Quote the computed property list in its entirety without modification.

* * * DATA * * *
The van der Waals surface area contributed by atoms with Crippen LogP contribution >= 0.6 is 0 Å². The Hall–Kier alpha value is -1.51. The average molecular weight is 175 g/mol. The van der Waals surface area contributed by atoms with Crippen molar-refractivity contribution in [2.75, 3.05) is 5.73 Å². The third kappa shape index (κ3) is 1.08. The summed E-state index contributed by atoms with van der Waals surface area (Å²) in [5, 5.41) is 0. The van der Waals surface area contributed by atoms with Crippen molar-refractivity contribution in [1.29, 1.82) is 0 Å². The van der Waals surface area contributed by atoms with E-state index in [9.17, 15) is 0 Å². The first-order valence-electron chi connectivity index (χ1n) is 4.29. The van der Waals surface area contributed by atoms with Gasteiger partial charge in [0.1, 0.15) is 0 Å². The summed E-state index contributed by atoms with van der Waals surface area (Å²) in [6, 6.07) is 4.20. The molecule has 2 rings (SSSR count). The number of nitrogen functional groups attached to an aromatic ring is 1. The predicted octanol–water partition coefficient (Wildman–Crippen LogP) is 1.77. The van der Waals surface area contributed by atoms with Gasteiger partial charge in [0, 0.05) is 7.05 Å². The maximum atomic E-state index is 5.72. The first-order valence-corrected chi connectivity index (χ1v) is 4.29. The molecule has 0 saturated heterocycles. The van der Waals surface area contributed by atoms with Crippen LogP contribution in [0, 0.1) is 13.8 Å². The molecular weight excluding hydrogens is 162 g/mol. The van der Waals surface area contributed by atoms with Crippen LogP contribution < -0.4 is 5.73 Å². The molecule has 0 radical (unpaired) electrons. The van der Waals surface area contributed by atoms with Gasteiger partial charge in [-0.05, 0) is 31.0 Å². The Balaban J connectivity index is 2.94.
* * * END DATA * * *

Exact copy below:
The van der Waals surface area contributed by atoms with Crippen LogP contribution >= 0.6 is 0 Å². The Hall–Kier alpha value is -1.51. The average molecular weight is 175 g/mol. The van der Waals surface area contributed by atoms with Crippen molar-refractivity contribution in [2.75, 3.05) is 5.73 Å². The third kappa shape index (κ3) is 1.08. The summed E-state index contributed by atoms with van der Waals surface area (Å²) in [5, 5.41) is 0. The van der Waals surface area contributed by atoms with Crippen molar-refractivity contribution in [1.29, 1.82) is 0 Å². The van der Waals surface area contributed by atoms with E-state index in [9.17, 15) is 0 Å². The first-order valence-electron chi connectivity index (χ1n) is 4.29. The van der Waals surface area contributed by atoms with Gasteiger partial charge in [0.1, 0.15) is 0 Å². The summed E-state index contributed by atoms with van der Waals surface area (Å²) in [6, 6.07) is 4.20. The molecule has 2 rings (SSSR count). The number of nitrogen functional groups attached to an aromatic ring is 1. The predicted octanol–water partition coefficient (Wildman–Crippen LogP) is 1.77. The van der Waals surface area contributed by atoms with Gasteiger partial charge in [0, 0.05) is 7.05 Å². The maximum atomic E-state index is 5.72. The first-order valence-corrected chi connectivity index (χ1v) is 4.29. The molecule has 0 saturated heterocycles. The van der Waals surface area contributed by atoms with Crippen LogP contribution in [0, 0.1) is 13.8 Å². The molecular weight excluding hydrogens is 162 g/mol. The van der Waals surface area contributed by atoms with Crippen LogP contribution < -0.4 is 5.73 Å². The molecule has 0 radical (unpaired) electrons. The van der Waals surface area contributed by atoms with Gasteiger partial charge in [-0.05, 0) is 31.0 Å². The Balaban J connectivity index is 2.94.